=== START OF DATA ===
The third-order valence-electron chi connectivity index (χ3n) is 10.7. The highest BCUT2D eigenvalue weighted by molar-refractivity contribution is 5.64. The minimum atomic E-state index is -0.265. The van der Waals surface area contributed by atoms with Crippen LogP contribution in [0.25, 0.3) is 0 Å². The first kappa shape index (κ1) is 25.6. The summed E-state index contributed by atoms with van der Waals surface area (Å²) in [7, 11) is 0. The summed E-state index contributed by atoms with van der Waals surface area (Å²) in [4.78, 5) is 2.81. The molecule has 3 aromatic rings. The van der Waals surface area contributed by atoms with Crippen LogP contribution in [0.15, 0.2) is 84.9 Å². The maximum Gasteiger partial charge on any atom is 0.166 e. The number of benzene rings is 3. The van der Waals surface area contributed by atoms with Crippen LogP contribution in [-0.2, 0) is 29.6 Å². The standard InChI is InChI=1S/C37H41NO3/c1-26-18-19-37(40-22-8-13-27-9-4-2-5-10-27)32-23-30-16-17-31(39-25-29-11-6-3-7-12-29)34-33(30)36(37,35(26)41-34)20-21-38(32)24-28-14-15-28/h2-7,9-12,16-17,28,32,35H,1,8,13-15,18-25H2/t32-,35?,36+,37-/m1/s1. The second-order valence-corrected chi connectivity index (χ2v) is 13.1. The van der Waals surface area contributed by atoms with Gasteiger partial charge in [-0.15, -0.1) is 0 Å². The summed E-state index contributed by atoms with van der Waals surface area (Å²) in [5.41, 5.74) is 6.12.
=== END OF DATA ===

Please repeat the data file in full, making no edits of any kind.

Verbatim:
The third-order valence-electron chi connectivity index (χ3n) is 10.7. The highest BCUT2D eigenvalue weighted by molar-refractivity contribution is 5.64. The minimum atomic E-state index is -0.265. The van der Waals surface area contributed by atoms with Crippen LogP contribution in [0.25, 0.3) is 0 Å². The first kappa shape index (κ1) is 25.6. The summed E-state index contributed by atoms with van der Waals surface area (Å²) in [7, 11) is 0. The summed E-state index contributed by atoms with van der Waals surface area (Å²) in [4.78, 5) is 2.81. The molecule has 3 aromatic rings. The van der Waals surface area contributed by atoms with Crippen LogP contribution in [0.15, 0.2) is 84.9 Å². The maximum Gasteiger partial charge on any atom is 0.166 e. The number of benzene rings is 3. The van der Waals surface area contributed by atoms with Crippen LogP contribution in [-0.2, 0) is 29.6 Å². The standard InChI is InChI=1S/C37H41NO3/c1-26-18-19-37(40-22-8-13-27-9-4-2-5-10-27)32-23-30-16-17-31(39-25-29-11-6-3-7-12-29)34-33(30)36(37,35(26)41-34)20-21-38(32)24-28-14-15-28/h2-7,9-12,16-17,28,32,35H,1,8,13-15,18-25H2/t32-,35?,36+,37-/m1/s1. The second-order valence-corrected chi connectivity index (χ2v) is 13.1. The van der Waals surface area contributed by atoms with Gasteiger partial charge in [-0.15, -0.1) is 0 Å². The summed E-state index contributed by atoms with van der Waals surface area (Å²) in [5.41, 5.74) is 6.12.